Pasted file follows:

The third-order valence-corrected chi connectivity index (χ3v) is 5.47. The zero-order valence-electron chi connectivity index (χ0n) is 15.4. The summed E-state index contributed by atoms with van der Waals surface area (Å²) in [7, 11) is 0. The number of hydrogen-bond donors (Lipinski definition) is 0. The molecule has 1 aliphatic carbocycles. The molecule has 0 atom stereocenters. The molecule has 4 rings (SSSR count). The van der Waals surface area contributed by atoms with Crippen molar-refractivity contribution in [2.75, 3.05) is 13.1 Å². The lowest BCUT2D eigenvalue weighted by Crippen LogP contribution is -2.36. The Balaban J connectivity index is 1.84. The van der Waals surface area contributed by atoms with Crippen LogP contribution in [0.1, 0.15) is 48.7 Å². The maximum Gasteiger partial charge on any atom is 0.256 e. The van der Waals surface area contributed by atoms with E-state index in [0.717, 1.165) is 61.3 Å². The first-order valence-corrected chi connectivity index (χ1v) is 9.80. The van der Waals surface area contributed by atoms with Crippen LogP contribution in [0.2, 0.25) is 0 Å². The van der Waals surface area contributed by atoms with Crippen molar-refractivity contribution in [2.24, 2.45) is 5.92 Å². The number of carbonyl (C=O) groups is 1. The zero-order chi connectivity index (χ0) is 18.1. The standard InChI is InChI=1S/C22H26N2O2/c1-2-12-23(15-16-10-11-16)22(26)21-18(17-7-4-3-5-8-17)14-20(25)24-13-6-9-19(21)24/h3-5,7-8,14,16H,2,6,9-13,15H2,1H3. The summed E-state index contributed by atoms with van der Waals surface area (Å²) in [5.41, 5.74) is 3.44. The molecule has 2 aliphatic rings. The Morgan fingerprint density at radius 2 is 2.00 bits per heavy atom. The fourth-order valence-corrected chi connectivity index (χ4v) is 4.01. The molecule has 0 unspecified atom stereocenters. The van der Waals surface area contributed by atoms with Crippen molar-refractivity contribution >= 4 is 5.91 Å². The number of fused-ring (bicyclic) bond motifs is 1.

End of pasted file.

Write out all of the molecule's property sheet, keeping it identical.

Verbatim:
The third-order valence-corrected chi connectivity index (χ3v) is 5.47. The zero-order valence-electron chi connectivity index (χ0n) is 15.4. The summed E-state index contributed by atoms with van der Waals surface area (Å²) in [7, 11) is 0. The number of hydrogen-bond donors (Lipinski definition) is 0. The molecule has 1 aliphatic carbocycles. The molecule has 0 atom stereocenters. The molecule has 4 rings (SSSR count). The van der Waals surface area contributed by atoms with Crippen molar-refractivity contribution in [2.75, 3.05) is 13.1 Å². The lowest BCUT2D eigenvalue weighted by Crippen LogP contribution is -2.36. The Balaban J connectivity index is 1.84. The van der Waals surface area contributed by atoms with Crippen LogP contribution in [0.1, 0.15) is 48.7 Å². The maximum Gasteiger partial charge on any atom is 0.256 e. The van der Waals surface area contributed by atoms with E-state index in [0.717, 1.165) is 61.3 Å². The first-order valence-corrected chi connectivity index (χ1v) is 9.80. The van der Waals surface area contributed by atoms with Crippen LogP contribution in [0.2, 0.25) is 0 Å². The van der Waals surface area contributed by atoms with Crippen molar-refractivity contribution in [2.24, 2.45) is 5.92 Å². The number of carbonyl (C=O) groups is 1. The zero-order chi connectivity index (χ0) is 18.1. The standard InChI is InChI=1S/C22H26N2O2/c1-2-12-23(15-16-10-11-16)22(26)21-18(17-7-4-3-5-8-17)14-20(25)24-13-6-9-19(21)24/h3-5,7-8,14,16H,2,6,9-13,15H2,1H3. The summed E-state index contributed by atoms with van der Waals surface area (Å²) in [5.41, 5.74) is 3.44. The molecule has 2 aliphatic rings. The Morgan fingerprint density at radius 2 is 2.00 bits per heavy atom. The fourth-order valence-corrected chi connectivity index (χ4v) is 4.01. The molecule has 0 unspecified atom stereocenters. The van der Waals surface area contributed by atoms with Crippen molar-refractivity contribution >= 4 is 5.91 Å². The number of fused-ring (bicyclic) bond motifs is 1.